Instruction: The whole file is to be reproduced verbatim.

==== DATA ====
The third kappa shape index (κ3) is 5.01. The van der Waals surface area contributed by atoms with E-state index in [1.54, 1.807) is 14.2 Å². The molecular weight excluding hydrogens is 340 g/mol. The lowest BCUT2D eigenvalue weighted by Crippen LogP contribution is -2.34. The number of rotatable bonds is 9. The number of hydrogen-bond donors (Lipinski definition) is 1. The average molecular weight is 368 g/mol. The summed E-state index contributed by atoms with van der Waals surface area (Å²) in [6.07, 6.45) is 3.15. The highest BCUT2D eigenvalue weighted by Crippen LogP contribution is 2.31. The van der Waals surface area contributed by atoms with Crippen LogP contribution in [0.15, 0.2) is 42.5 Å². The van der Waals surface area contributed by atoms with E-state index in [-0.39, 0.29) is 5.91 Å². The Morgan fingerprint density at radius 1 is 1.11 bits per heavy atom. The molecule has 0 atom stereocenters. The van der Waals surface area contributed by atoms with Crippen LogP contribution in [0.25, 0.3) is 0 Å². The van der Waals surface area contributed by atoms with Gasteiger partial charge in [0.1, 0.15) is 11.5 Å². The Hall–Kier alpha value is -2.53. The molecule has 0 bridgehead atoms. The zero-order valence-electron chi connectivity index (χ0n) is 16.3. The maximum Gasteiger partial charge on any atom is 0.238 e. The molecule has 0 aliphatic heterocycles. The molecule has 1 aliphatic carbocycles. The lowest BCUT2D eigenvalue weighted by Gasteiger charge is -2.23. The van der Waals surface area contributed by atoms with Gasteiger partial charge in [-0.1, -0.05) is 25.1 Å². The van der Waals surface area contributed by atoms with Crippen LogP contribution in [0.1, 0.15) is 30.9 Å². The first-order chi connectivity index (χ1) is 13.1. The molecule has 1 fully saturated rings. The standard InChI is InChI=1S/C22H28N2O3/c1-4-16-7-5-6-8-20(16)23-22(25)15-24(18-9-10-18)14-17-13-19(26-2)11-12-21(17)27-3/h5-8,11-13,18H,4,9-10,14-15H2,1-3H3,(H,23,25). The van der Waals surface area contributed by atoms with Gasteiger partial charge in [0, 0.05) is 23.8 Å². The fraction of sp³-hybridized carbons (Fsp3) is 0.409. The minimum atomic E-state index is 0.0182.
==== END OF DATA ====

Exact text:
The third kappa shape index (κ3) is 5.01. The van der Waals surface area contributed by atoms with E-state index in [1.54, 1.807) is 14.2 Å². The molecular weight excluding hydrogens is 340 g/mol. The lowest BCUT2D eigenvalue weighted by Crippen LogP contribution is -2.34. The number of rotatable bonds is 9. The number of hydrogen-bond donors (Lipinski definition) is 1. The average molecular weight is 368 g/mol. The summed E-state index contributed by atoms with van der Waals surface area (Å²) in [6.07, 6.45) is 3.15. The highest BCUT2D eigenvalue weighted by Crippen LogP contribution is 2.31. The van der Waals surface area contributed by atoms with Crippen LogP contribution in [0.15, 0.2) is 42.5 Å². The van der Waals surface area contributed by atoms with E-state index in [-0.39, 0.29) is 5.91 Å². The Morgan fingerprint density at radius 1 is 1.11 bits per heavy atom. The molecule has 0 atom stereocenters. The van der Waals surface area contributed by atoms with Crippen LogP contribution in [0.25, 0.3) is 0 Å². The van der Waals surface area contributed by atoms with Gasteiger partial charge in [0.1, 0.15) is 11.5 Å². The Hall–Kier alpha value is -2.53. The molecule has 0 bridgehead atoms. The zero-order valence-electron chi connectivity index (χ0n) is 16.3. The maximum Gasteiger partial charge on any atom is 0.238 e. The molecule has 0 aliphatic heterocycles. The molecule has 1 aliphatic carbocycles. The lowest BCUT2D eigenvalue weighted by Gasteiger charge is -2.23. The van der Waals surface area contributed by atoms with Gasteiger partial charge in [-0.1, -0.05) is 25.1 Å². The van der Waals surface area contributed by atoms with Crippen LogP contribution in [0.1, 0.15) is 30.9 Å². The first-order chi connectivity index (χ1) is 13.1. The molecule has 1 fully saturated rings. The standard InChI is InChI=1S/C22H28N2O3/c1-4-16-7-5-6-8-20(16)23-22(25)15-24(18-9-10-18)14-17-13-19(26-2)11-12-21(17)27-3/h5-8,11-13,18H,4,9-10,14-15H2,1-3H3,(H,23,25). The van der Waals surface area contributed by atoms with Gasteiger partial charge in [0, 0.05) is 23.8 Å². The fraction of sp³-hybridized carbons (Fsp3) is 0.409. The minimum atomic E-state index is 0.0182.